It can be seen that the construction market of some enterprises presents obvious regional characteristics. The practice of “starting in one country–expanding to neighboring countries” has become the development model of most enterprises. The construction market of CCECC is concentrated in West and Central Africa, CRCC is concentrated in East and Northeast Africa, and BOL is concentrated in West Africa.
Enterprises adopt different organizational models in the railway construction market. While OM, AVIC and CCCC mainly adopt the mode of “Cooperative Construction”, ALS adopts the mode of “Independent Construction”. Other enterprises adopt both models, but show different preferences. CREC mainly adopts the “Cooperative Construction” mode, supplemented by the “Independent Construction” mode. CRRC, YM and TFR pay equal attention to the two modes. CCECC, CRCC and BOL mainly adopts the “Independent Construction” mode, supplemented by the “Cooperative Construction” mode.
The interaction between the contractor country, the contractor enterprise and the local country promote the formation of different market models for railway construction in Africa. The composition of contractor enterprises of different railway lines in the local country has made the market modes more complex. The construction modes can be divided into three types.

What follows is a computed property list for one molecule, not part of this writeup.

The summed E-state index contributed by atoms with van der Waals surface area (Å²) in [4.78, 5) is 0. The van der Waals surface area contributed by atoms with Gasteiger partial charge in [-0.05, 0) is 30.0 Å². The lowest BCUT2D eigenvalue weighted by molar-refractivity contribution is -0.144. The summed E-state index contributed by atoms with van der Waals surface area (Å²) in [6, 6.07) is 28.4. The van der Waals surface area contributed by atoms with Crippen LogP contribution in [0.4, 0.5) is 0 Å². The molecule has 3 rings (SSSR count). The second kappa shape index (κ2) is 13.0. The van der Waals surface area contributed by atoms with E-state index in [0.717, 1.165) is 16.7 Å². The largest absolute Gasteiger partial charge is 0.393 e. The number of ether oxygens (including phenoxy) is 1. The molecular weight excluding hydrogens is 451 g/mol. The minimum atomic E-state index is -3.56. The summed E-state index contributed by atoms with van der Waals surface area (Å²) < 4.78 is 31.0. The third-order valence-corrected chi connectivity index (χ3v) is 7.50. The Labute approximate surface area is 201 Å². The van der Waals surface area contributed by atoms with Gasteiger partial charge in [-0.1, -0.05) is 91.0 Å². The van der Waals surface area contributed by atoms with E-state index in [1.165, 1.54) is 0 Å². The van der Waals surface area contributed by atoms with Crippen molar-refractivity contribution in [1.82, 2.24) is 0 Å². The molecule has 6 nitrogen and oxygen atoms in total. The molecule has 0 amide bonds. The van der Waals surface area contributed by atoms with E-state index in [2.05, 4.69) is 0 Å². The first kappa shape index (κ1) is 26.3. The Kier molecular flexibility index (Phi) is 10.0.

(1)
One-one Mode
Railway Construction in most African countries are undertaken by one enterprise in one country (One-one Mode). This mode is easy to unify the railway technical standards within the country, and the market entry of the contractor enterprise is exclusive. There are 24 countries have adopted this mode, accounting for 50% of the total.
(2)
Multiple-one Mode
Railway construction of a few countries are undertaken by multiple enterprises in one country (Multiple-one Mode). This mode reflects that the market entry of the contractor country is exclusive. There are 5 countries have adopted this mode, including Ethiopia, Libya, Uganda, Kenya and Egypt. According to the specific situation, the mode can be further divided into cooperation mode and competition mode: The suburban railway in Egypt is constructed by a consortium composed of CRCC and AVIC; Kenya’s East Africa railway is jointly constructed by CCCC and CRBC; these belong to the cooperation mode. Libya’s coastal line and west line are constructed by CRCC and CCECC, respectively; Ethiopia’s Addis Ababa–Djibouti railway and Weldia–Mekele railway are constructed by CCCC and CCECC, respectively; these belong to the competition mode.